Pfizer spearheads push to get pain drugs back on blockbuster track
Can Pfizer get its derailed program for the arthritis pain drug tanezumab back on track? Two years ago Pfizer put their well advanced anti-nerve growth factor drug on ice after regulators learned that a number of patients taking the drug had been forced to undergo joint replacement surgery. And that news quickly forced the hands of J&J, Regeneron and AstraZeneca, which also shelved their own pain studies as investigators puzzled out indications of bone tissue death.
Now, though, a federal advisory panel is being asked to weigh in on the question of whether new osteoarthritis studies are warranted, or whether the investigative path should be limited to certain conditions which can't be effectively treated with existing medications. And the experts will have to consider again why some patients had to undergo joint replacement surgery, including the question of whether the pain drug masked the symptoms of pain so effectively that they were spurred to heightened levels of physical activity.
A spokesperson for J&J tells FierceBiotech this morning that it still has an "active pain program and are recruiting patients for fulranumab cancer trial where FDA lifted hold." But its arthritis work is still in limbo with the class hold.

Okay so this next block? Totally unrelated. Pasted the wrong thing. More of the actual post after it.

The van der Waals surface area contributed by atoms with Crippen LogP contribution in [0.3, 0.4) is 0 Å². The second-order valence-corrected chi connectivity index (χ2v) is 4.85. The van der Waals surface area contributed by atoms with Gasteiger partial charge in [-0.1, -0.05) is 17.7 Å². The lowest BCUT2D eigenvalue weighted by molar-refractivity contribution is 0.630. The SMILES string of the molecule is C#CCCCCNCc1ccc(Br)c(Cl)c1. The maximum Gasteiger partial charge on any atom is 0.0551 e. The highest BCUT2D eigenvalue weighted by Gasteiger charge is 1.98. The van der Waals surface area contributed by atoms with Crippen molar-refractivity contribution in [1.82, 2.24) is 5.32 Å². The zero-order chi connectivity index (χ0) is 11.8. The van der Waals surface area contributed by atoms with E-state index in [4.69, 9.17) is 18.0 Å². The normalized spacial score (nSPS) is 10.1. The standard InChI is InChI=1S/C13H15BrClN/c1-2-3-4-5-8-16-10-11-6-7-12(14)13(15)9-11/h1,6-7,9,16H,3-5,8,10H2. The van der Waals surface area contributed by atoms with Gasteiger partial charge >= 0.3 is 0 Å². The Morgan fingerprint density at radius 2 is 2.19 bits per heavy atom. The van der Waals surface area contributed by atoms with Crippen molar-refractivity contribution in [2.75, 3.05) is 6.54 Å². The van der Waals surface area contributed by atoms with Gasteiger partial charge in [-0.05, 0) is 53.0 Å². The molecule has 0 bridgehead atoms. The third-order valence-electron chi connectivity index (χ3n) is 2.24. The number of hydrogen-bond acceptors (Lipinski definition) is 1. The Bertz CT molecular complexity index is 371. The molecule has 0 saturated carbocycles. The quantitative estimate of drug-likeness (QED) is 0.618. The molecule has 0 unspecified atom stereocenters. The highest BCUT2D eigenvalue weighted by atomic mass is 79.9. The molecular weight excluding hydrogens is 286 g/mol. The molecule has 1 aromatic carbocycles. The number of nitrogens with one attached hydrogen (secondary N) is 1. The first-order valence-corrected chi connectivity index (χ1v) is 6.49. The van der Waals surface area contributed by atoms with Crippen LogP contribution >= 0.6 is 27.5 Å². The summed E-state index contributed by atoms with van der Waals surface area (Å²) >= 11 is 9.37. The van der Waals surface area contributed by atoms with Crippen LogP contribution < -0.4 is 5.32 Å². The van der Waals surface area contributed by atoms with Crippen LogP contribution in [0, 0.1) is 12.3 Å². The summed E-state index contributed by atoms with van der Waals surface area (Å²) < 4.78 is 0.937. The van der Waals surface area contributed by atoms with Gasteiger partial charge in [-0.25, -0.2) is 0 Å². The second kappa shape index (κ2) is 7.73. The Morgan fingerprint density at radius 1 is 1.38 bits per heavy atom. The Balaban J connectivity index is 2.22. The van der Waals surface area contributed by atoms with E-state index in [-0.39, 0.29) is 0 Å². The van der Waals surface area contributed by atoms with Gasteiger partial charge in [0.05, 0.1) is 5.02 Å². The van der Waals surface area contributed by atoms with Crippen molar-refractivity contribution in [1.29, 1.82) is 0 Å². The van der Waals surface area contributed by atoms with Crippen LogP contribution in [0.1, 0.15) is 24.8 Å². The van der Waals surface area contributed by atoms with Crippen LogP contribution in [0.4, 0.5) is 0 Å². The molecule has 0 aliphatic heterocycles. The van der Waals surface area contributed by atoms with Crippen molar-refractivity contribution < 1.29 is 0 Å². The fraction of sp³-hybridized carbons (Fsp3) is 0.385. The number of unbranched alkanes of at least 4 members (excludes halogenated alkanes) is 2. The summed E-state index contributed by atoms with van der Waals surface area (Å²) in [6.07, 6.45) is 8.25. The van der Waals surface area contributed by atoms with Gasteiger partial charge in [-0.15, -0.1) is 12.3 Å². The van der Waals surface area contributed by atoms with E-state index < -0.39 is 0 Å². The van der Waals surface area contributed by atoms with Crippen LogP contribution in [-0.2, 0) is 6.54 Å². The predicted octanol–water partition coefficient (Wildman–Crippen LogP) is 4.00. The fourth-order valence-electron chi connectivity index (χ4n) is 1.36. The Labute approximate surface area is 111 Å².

Pfizer wants the arthritis drugs advisory committee to consider the full potential for osteoarthritis, offering new safety clauses that would suspend the use of the drug in patients who aren't responding, or perhaps using a lower dose to help safeguard patients' health. The treatment works by blocking the nerve growth factor protein, which triggers pain sensations.
For regulators, there's little question that the treatments are linked to joint damage. But they have also noted that the damage is not evident at lower doses.
It's a tantalizing field. Analysts had pegged the total potential market for these drugs as high as $11 billion, offering mega-blockbuster returns for any developer which could get to the regulatory finish line. But even if the panel gives them a green light to reopen blocked development paths, they would face a daunting list of challenges for safety data.